As “traditional” video game developers, we’ve all got our opinions on Farmville, Pet Society, and the countless other “social” games which have become popular as of late. You may not like their game mechanics, the use of in-game micro transactions and sign-up “offers”, or even the 2d graphics and simple sounds. It’s become popular for many developers to lambast these titles without a second thought – “how could something that runs in a web-browser contend with AAA console games?” we say. Well, my friends, there’s an elephant in the room. They’re not only contending, but they are stealing mindshare at a rapidly increasing rate. As free-to-play games become more and more popular, the traditional games industry will have to find more and more value for the consumer in what we do.
Having said that, this article isn’t all doom and gloom. We need to accept that companies like Zynga and Playfish are successful whether we like it or not. Let’s get over ourselves, and start figuring out how we take the best of their new industry and apply it to our own.
Before founding Hogrocket I worked at a console developer called Bizarre Creations. Whilst there we spent a lot of time analysing social games. In fact, we formed a small Social Team within the company who worked across multiple projects to identify and capitalise on social opportunities in our AAA console games. The idea was to identify the underlying reasons why these games are popular, and why vast numbers of people come back to them again and again. Once we figured this out we could possibly build some of these new mechanics into our games and make them better as a result. Unfortunately we didn’t get the chance to properly stretch our legs before Bizarre closed, but we still did some interesting research in this area.
Firstly, why bother making our games more social? Well, the benefits are obvious – having more eyes on your product will lead to more sales. Encouraging people to play your game for longer will help keep our games out of the pre-owned bin. Providing a more positive and friendlier gaming experience will make people happier that they spent their cash on your game. But we think it’s more than that. The Internet is changing our world at a rapid rate, and the idea of traditional marketing and PR is becoming less relevant. Back in the 50s marketing was very direct, i.e. “you must buy this, it’s the best”. Then in the 80s the way marketers told consumers about their products became more of a lifestyle choice, i.e. “if you buy this, it makes a positive statement about you as a person”. In the last 5 years the balance of power has shifted completely… now it’s the consumer who decides which products are the most interesting and worthy of their (limited) attention. Marketers scramble to make more and more attention-seeking statements to break into the public conscious, but the fact remains: consumers can communicate with one another easier and faster than ever before, and they are MUCH more likely to listen to their trusted friend’s opinion rather than your TV advert. Sorry.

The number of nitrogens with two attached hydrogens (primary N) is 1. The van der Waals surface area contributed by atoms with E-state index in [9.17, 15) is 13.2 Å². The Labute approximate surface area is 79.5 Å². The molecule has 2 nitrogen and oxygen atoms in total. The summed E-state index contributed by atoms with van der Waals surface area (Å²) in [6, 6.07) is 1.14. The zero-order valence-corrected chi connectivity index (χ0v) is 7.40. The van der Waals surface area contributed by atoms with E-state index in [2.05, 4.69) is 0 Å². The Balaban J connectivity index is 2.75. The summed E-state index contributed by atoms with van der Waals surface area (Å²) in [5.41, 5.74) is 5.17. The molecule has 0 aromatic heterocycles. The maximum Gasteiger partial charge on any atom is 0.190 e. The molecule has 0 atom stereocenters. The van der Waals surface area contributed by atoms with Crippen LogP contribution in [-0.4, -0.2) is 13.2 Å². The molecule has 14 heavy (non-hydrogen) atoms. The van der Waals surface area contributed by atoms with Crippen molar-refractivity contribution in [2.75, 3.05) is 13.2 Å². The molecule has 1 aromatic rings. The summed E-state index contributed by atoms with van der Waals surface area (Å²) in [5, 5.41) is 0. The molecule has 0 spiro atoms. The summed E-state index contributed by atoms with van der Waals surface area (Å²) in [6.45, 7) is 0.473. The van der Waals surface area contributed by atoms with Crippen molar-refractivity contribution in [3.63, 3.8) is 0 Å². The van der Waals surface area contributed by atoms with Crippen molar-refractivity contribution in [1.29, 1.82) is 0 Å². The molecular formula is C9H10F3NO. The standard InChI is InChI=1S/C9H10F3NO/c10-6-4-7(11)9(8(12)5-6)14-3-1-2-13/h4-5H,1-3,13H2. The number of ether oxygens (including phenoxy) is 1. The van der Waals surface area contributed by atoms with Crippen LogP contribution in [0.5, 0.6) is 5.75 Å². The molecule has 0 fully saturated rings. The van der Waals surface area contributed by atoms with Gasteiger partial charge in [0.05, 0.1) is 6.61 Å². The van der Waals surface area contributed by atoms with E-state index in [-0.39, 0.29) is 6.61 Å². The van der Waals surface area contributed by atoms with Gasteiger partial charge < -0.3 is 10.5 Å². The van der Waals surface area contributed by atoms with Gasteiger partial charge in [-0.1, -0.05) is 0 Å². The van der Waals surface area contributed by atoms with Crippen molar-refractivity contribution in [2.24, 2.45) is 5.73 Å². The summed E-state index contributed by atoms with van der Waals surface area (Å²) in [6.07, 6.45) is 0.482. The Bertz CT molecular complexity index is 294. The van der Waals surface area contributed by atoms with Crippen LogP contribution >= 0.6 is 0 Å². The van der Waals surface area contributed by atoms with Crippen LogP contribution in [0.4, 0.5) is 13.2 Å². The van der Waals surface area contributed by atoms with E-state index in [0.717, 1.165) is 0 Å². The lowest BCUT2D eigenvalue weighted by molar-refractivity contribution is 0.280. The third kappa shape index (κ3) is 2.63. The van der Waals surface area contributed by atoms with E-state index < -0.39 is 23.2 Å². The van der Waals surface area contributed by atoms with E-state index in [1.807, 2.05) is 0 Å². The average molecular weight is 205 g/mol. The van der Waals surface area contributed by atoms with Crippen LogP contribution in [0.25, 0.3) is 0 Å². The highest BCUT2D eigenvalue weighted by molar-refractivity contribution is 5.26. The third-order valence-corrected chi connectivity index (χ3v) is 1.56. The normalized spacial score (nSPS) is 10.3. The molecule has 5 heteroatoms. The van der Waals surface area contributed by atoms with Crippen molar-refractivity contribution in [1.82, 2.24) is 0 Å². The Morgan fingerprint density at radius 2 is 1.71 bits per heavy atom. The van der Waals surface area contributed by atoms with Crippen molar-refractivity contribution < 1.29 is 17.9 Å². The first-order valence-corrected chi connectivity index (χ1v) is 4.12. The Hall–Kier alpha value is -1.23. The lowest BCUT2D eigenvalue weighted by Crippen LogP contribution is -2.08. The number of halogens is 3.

That’s an important concept, so let me repeat it: gamers are smart now, and we can’t simply tell them which games to buy any more.
Oh, and have you noticed that the market for video games is expanding more than ever? It’s not just us twenty-something males playing games any more – World of Warcraft has knocked down huge barriers for adoption, as have high-quality casual games like Bejewelled. Women are playing games in larger numbers than ever before, and people of all ages are beginning to get involved too. Let’s not forget the excellent work the Wii has done in opening up new markets and introducing video games to a new audience. Have you heard that there are over 100 million iOS devices out there now? Free-to-play portals like Kongregate and Facebook are available everywhere, and are vastly popular all over the world. We haven’t even spoken about the vibrant emerging markets like China and India, and the unique style of gaming and distribution mechanisms that are beginning to get introduced there. It’s a huge industry, and it’s getting even bigger every day…
So what is your game’s target audience? What do they like to play? If you’re targeting the traditional 18-30yr old Western male then you’ve probably got an idea, but if you’d like to engage any of these huge new markets then you likely won’t have a clue. Will a 40yr old Indian mother of three care that your game has the most vibrant hair shader? Probably not. Will she prefer realistic characters, or exaggerated ones? Will she even want characters in her game at all, or is she more comfortable with another form of messaging? You get to a point where quality, from our point of view, is effectively random. The only way to figure out whether something works is to try it and measure the results.
Let me clarify what I’m trying to say:
- The Internet is changing how people discover our games.
- New audiences are a challenge: we don’t necessarily know what they want to play.
These two factors are hugely disruptive for game design and understanding how they affect us is, in my opinion, something that will steer all of our collective decisions over the next 10 years. These two factors are the two main reasons why “social” games are having so much success right now. There is nothing especially magical about them, they just pay lots of attention to discoverability, do huge amounts of A-B testing to figure out what works for which audience, and then make sure that when people do talk to their friends about the game they do so in a positive way. We can do all of this stuff too… let’s work out how.
Thanks for reading!